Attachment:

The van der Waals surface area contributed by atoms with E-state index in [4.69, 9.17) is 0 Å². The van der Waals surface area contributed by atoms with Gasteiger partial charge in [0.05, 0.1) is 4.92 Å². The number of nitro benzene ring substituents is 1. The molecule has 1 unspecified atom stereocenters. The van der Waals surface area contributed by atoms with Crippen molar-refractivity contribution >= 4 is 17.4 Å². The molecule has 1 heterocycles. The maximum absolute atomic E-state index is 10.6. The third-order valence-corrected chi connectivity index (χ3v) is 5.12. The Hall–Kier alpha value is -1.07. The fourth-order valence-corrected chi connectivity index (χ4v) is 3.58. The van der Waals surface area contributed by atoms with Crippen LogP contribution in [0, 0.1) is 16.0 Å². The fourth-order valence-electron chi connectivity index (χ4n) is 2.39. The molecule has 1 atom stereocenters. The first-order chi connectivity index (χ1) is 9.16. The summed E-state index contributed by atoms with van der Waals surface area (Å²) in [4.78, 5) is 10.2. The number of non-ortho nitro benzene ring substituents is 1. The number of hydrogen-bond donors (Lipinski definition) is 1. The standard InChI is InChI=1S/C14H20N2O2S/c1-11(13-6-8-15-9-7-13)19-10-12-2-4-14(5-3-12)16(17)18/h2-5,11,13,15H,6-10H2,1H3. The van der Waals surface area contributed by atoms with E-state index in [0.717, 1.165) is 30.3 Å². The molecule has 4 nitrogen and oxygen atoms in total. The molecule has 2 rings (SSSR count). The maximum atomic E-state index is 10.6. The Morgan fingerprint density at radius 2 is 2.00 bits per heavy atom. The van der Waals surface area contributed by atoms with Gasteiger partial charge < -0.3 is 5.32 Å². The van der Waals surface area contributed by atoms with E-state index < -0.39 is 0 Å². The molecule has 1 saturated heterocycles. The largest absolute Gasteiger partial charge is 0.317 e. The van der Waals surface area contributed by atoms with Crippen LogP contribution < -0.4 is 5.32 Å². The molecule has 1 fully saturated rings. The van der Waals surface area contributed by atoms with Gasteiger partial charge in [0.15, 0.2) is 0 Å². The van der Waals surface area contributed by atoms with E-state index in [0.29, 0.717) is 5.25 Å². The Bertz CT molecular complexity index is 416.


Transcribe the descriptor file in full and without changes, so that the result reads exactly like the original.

The van der Waals surface area contributed by atoms with E-state index in [4.69, 9.17) is 0 Å². The van der Waals surface area contributed by atoms with Gasteiger partial charge in [0.05, 0.1) is 4.92 Å². The number of nitro benzene ring substituents is 1. The molecule has 1 unspecified atom stereocenters. The van der Waals surface area contributed by atoms with Crippen molar-refractivity contribution >= 4 is 17.4 Å². The molecule has 1 heterocycles. The maximum absolute atomic E-state index is 10.6. The third-order valence-corrected chi connectivity index (χ3v) is 5.12. The Hall–Kier alpha value is -1.07. The fourth-order valence-corrected chi connectivity index (χ4v) is 3.58. The van der Waals surface area contributed by atoms with Crippen LogP contribution in [0, 0.1) is 16.0 Å². The fourth-order valence-electron chi connectivity index (χ4n) is 2.39. The molecule has 1 atom stereocenters. The first-order chi connectivity index (χ1) is 9.16. The summed E-state index contributed by atoms with van der Waals surface area (Å²) in [4.78, 5) is 10.2. The number of non-ortho nitro benzene ring substituents is 1. The number of hydrogen-bond donors (Lipinski definition) is 1. The standard InChI is InChI=1S/C14H20N2O2S/c1-11(13-6-8-15-9-7-13)19-10-12-2-4-14(5-3-12)16(17)18/h2-5,11,13,15H,6-10H2,1H3. The van der Waals surface area contributed by atoms with E-state index in [0.717, 1.165) is 30.3 Å². The molecule has 4 nitrogen and oxygen atoms in total. The molecule has 2 rings (SSSR count). The maximum atomic E-state index is 10.6. The Morgan fingerprint density at radius 2 is 2.00 bits per heavy atom. The van der Waals surface area contributed by atoms with Gasteiger partial charge < -0.3 is 5.32 Å². The van der Waals surface area contributed by atoms with E-state index < -0.39 is 0 Å². The molecule has 1 saturated heterocycles. The largest absolute Gasteiger partial charge is 0.317 e. The van der Waals surface area contributed by atoms with Crippen LogP contribution < -0.4 is 5.32 Å². The molecule has 1 fully saturated rings. The van der Waals surface area contributed by atoms with Gasteiger partial charge in [0.15, 0.2) is 0 Å². The van der Waals surface area contributed by atoms with E-state index in [0.29, 0.717) is 5.25 Å². The Bertz CT molecular complexity index is 416.